The mystery of Howard County's disappearing koi fish, Abby Zimmardi, Baltimore Banner

Photo credit Julia Reihs for the Baltimore Banner

If you know me, you know I had a moment of imagining koi with legs departing from their suburban pond captivity: yes, with legs, also suitcases, plane tickets, and cell phones. 

But that would be fiction. 

There appears to be a rash of koi disappearances in Howard County and the surrounding area. Is it theft? Hungry predators? (Plane tickets?) Zimmardi’s piece lays it all out with lovely photos by Julia Reihs. It’s an ongoing investigation, so you’ll find no definitive answers here. I came away with a few questions. 

  • Why do people have koi ponds? 
  • How many folks in Columbia/HoCo have ponds on their property?
  • How much disposable income is needed to support a koi pond?
  • Are koi an invasive species?
  • How did this mystery come to the Baltimore Banner’s attention?
If you have the answers to any of these questions, help me out.

I did spot what might be a clue to one particular disappearance right in the text itself.

In 2013 in Fairfax County, Virginia, The Washington Post reported that police responded to a report of 400 stolen koi fish at a pond that was part of the landscaping outside of a business building. The koi fish were enjoyed by employees who frequently ate lunch by the pond.*


I ran this by a journalist friend who responded: 

Tasty! A rather convenient lunch spot. And economical too!

But, seriously folks…

While tiny Koi or goldfish in a pond might not sound like cause for alarm, they can turn into a big problem if they’re released in the wild. “Koi and goldfish are invasive species. If someone dumps them into our water – it could be catastrophic.” - - What happens if you release koi or goldfish into a pond?  Water Resource Manager Jesse Carlson, Savage, Minnesota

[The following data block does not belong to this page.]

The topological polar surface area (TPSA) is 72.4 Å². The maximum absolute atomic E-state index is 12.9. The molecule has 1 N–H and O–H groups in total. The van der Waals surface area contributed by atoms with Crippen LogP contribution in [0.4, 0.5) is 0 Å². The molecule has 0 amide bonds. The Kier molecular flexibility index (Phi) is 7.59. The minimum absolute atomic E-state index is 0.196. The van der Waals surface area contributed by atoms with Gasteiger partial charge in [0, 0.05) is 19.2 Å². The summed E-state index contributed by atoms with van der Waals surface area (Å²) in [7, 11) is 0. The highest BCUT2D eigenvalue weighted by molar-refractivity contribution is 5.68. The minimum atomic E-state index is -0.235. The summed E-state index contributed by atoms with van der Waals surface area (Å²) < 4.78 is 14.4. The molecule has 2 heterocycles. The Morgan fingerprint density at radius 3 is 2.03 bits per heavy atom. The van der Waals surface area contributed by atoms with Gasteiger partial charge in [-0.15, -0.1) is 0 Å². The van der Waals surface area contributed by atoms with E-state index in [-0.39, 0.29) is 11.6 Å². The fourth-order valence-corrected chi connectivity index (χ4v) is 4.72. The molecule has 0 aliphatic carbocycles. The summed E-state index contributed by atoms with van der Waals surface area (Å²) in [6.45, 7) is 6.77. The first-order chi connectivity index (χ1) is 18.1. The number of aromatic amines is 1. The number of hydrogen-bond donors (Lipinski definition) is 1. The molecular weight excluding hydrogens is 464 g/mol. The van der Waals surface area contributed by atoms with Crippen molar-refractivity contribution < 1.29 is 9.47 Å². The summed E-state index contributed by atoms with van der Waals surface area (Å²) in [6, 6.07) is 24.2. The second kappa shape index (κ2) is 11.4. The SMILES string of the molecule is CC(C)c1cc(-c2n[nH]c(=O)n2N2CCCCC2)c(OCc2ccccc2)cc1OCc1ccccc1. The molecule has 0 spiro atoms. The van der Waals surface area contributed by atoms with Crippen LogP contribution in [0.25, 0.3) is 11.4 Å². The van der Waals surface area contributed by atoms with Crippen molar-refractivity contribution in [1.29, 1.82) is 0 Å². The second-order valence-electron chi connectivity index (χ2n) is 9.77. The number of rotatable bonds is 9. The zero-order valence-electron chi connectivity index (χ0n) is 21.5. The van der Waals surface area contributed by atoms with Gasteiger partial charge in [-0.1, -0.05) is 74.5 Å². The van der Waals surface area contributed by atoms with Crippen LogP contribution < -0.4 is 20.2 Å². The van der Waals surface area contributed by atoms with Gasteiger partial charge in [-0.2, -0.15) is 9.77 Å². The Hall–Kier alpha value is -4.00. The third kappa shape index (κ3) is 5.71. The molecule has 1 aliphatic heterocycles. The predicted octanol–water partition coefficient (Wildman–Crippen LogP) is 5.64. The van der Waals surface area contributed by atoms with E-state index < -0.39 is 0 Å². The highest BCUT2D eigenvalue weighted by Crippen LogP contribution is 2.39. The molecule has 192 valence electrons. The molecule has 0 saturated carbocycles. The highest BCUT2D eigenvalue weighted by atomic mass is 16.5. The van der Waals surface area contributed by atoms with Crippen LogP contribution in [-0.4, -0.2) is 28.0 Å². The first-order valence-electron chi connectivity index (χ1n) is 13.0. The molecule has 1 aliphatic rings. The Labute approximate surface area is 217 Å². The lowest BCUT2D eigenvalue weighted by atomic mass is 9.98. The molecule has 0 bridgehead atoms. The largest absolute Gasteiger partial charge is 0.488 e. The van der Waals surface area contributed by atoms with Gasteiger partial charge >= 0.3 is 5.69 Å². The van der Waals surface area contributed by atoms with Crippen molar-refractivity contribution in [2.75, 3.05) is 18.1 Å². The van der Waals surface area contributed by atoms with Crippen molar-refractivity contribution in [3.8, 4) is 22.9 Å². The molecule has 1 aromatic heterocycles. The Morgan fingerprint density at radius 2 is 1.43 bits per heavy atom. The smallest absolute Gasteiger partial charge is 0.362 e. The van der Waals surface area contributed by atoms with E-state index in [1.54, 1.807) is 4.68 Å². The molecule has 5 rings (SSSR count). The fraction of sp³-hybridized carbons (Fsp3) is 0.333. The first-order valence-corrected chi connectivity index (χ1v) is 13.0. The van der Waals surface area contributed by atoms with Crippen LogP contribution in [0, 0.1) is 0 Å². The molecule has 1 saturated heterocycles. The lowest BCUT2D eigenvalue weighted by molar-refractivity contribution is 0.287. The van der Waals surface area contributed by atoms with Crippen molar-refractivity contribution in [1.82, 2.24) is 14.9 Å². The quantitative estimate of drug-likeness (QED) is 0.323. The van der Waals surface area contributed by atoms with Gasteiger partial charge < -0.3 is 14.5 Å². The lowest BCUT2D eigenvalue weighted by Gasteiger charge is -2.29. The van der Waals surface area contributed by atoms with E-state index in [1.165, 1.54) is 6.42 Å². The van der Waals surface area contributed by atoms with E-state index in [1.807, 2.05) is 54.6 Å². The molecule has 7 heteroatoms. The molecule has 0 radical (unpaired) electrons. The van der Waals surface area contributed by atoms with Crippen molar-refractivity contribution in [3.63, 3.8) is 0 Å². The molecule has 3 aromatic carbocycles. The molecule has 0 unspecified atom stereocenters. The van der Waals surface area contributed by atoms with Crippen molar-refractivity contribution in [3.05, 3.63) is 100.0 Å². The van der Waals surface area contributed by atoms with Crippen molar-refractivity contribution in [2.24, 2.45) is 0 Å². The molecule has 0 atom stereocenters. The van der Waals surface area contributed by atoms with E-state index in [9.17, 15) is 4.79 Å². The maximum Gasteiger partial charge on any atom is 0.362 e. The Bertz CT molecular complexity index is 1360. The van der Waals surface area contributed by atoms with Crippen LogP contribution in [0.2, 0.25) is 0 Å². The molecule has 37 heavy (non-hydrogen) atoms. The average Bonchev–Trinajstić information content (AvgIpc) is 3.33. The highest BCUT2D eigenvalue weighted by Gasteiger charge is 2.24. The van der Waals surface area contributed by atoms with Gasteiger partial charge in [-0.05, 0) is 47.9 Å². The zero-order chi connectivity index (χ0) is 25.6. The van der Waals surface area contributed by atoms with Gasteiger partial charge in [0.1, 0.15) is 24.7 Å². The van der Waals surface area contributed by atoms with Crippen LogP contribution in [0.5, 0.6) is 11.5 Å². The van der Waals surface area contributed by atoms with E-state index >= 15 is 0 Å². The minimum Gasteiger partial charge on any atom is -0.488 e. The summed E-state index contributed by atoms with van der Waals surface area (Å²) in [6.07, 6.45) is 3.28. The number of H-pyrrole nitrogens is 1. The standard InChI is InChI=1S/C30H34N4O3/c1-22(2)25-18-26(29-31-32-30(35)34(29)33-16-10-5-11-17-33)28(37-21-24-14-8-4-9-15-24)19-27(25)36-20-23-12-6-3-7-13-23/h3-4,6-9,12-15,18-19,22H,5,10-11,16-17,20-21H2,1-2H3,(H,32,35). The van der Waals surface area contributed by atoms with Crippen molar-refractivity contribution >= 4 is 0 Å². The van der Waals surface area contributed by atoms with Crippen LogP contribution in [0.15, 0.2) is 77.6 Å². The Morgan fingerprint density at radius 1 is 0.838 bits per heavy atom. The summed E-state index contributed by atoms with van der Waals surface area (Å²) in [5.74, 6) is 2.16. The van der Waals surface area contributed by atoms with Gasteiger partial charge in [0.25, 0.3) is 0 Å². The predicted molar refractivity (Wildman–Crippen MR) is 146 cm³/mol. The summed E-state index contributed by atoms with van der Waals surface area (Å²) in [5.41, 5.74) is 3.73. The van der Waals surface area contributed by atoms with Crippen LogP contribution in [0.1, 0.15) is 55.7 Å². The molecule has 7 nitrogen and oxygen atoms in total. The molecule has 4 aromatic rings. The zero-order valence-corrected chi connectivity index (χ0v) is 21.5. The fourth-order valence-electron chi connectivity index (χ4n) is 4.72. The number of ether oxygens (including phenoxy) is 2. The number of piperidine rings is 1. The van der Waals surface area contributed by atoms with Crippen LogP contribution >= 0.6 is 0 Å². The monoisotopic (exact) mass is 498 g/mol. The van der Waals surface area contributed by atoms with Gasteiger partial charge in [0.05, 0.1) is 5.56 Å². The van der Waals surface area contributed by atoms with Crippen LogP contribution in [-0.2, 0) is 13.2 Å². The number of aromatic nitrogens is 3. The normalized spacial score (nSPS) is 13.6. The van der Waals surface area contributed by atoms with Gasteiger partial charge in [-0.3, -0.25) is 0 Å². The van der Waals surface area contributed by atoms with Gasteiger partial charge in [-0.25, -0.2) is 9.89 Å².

Read the story in the Banner and see what you think. It’s a real whodunnit. 

Learn more about Abby Zimmardi here.
Photographer Julia Reihs appears to be a freelancer. Learn more at her website.

*Italics mine - - jam

Monday, May 15, 2023

A Monday Morning Tell-All

 Three things.

1. Congratulations to local journalist Ethan Ehrenhaft for winning the MDCC Rookieof the Year Award. 

Ethan Ehrenhaft wins the MDDC Rookie of the Year 2022 prize for new journalists for his sharp, clean writing across a variety of disciplines, from breaking news to election coverage to community features and obituaries.  He has become an “indispensable” member of the team covering the Howard County community.

Of course he is indispensable. He writes the entire paper these days, and we are lucky to have him. Make sure to paste his photograph in your local journalism scrapbook before he gets away.

2. A warm welcome back to the written page goes out to Jenny Solpietro of Howard County Progress Report. I’m a little late on this, but, I highly recommend her come-back post:

Moms for the First Amendment , Jenny Solpietro, Howard County Progress Report

3. The most recent write-up of the CA Board’s activities by Michael Golibersuch on The Merriweather Post made me laugh. I probably shouldn’t, I know, but I couldn’t help myself.

Columbia Association Board of Directors Unable to Agree on a Single Chair, Michael Golibersuch for The Merriweather Post